Catalan Season Part 3: Judion & Chorizo Ragout


The Judion bean is an exceptional bean; it’s at least twice the size of a Butter bean and when it’s cooked it has a rich, creamy interior.

If you’re using dried Judion they will need to be soaked the day before, and can also be cooked the day before too. Alternatively they can be found in jars (one big jar should suffice), or you can use 2 tins of Butter beans. The jarred/tinned beans won’t need soaking or pre-cooking.

The ragout can be made up to 3 days before serving and can also be frozen.

200g of dried Judion beans soaked in 800ml water

2tbsp Spanish Extra Virgin Olive Oil

600g Raw, spicy Chorizo (cut into 1cm pieces)

2 Large Onions (peeled and roughly chopped)

5 Cloves of Garlic (peeled and 4 cloves finely sliced)

2 Dried Nora Peppers (broken open and soaked for 20mins in hot water)- any smokey mild Mexican chilli will suffice.

150ml Dry White Wine (or Cava)

150ml Dry Sherry

2 x 400g Tins of Good Quality Chopped Tomatoes

1 x Bouquet Garni

100ml Chicken or Vegetable Stock

Handful Fresh Basil

If you are using dried beans you will need to soak themn the day before for at least 4 hours.

For Dried Beans: Add the soaked beans, the remaining liquid, and add one clove of garlic (roughly chopped), to a pan, then top-up with water to approx 3cm above the beans. Bring to a boil, cover the pan and simmer the beans until they are tender. If the water level drops too much top it up to keep the beans submerged. When the beans are tender, add a sprinkling of salt and leave them to cool in the liquor. Refridgerate when they have cooled completely.

Drain the soaked peppers and discard any seads and the stem, then finely chop. Drain the beans (reserving the cooking liquor), or rinse the beans if you are using tinned/jarred versions and leave in a colander to drain.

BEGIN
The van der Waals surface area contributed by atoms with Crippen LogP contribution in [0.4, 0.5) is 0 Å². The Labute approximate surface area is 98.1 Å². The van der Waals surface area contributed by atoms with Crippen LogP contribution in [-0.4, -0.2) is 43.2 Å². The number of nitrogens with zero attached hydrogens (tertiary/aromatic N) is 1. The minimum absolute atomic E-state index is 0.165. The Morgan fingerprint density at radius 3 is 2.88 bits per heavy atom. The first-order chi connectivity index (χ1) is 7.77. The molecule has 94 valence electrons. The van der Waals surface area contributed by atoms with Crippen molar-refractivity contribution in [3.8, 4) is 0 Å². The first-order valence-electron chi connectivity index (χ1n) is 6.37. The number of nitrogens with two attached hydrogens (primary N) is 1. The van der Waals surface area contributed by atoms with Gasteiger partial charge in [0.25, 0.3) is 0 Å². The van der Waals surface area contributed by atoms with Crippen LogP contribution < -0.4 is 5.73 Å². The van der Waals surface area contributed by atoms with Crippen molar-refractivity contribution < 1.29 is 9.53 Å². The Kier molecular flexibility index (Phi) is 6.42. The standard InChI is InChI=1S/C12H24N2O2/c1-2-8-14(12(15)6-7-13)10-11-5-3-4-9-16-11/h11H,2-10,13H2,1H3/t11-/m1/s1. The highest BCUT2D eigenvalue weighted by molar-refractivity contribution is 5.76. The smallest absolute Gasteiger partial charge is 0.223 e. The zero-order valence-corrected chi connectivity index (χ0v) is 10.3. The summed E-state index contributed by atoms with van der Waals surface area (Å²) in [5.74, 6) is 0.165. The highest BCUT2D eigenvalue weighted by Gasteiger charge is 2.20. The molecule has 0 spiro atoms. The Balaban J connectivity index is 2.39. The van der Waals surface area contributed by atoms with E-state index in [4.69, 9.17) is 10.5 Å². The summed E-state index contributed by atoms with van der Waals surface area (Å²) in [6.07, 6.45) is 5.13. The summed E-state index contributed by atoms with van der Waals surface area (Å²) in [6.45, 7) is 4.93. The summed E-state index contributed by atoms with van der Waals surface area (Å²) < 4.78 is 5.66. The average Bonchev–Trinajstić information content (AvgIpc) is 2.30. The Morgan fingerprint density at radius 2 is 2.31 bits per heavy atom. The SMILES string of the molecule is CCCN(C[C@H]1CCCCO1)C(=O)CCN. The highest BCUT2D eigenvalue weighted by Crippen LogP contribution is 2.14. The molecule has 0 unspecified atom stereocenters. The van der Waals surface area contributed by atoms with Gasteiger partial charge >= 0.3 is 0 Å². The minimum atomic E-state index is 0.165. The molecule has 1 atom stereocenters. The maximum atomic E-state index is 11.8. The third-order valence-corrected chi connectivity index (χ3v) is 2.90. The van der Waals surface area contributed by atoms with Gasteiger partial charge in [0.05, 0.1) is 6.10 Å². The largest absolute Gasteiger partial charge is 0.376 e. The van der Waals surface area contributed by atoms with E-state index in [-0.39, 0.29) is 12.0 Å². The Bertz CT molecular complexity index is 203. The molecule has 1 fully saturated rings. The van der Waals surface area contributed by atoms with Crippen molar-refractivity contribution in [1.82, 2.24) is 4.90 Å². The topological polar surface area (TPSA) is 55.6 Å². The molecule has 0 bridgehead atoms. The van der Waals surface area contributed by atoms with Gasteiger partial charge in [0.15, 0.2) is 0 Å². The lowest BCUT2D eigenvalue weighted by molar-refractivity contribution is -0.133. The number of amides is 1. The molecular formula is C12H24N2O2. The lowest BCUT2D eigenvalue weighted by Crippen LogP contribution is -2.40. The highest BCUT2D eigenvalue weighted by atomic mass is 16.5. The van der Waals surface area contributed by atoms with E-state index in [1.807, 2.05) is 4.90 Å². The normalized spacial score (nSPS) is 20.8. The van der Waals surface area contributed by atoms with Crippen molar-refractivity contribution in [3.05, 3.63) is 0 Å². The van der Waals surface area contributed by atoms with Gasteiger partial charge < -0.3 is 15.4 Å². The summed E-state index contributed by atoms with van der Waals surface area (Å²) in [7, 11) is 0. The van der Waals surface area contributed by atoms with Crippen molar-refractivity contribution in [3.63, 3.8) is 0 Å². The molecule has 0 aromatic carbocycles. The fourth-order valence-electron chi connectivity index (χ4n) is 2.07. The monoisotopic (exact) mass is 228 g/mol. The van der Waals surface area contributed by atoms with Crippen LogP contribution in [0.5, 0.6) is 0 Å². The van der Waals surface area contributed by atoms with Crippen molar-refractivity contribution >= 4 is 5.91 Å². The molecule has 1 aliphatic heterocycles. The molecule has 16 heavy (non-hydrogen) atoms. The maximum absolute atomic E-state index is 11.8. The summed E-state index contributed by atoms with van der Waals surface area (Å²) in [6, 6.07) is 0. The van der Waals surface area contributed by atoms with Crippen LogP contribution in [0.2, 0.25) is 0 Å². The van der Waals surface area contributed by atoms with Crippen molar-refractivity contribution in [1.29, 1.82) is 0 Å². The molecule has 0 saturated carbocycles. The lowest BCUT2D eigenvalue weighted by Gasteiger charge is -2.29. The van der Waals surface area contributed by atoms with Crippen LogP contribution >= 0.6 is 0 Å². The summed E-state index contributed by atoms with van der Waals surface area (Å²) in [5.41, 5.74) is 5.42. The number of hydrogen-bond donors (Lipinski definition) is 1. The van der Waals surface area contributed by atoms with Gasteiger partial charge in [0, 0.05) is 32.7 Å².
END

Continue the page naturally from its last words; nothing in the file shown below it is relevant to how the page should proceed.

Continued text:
Heat a large Cassola* or saute/frying pan over a medium heat and add the chorizo. Gently fry until browned. Remove the chorizo and set-aside, do not drain away the chorizo fat.

Add the onions to the pan and gently saute until translucent. If the pan dries out too much add a drizzle of olive oil.

Stir in the garlic and cook for a couple of minutes. Add the chopped peppers and the wine and bring the pan to a simmer until the wine has reduced by half. Add the sherry and bring back to a simmer for a couple of minutes.

Add the tomatoes, the chorizo, the beans, the bouquet garni and 100ml of stock. Check the seasoning and bring to a gentle simmer. Cook, uncovered, over a very low heat for 50mins, until the sauce has thickened and coats the beans. If the sauce thickens too much, add some of the retained cooking liquor from the beans or water if you used tinned/jarred beans.

After 50mins, when you have a wonderfully thick ragout, tear in the basil leaves and serve with a green salad, or griddled baby leeks marinated in a wholegrain mustard and lemon vinaigrette and chunks of fresh bread.

*A Cassola is a straight-sided terracotta pot with a glazed interior, which is used for cooking in Northern Spain. They are fabulously cheap cooking pots and if you have a gas hob, you can use them on the hob as well as in the oven.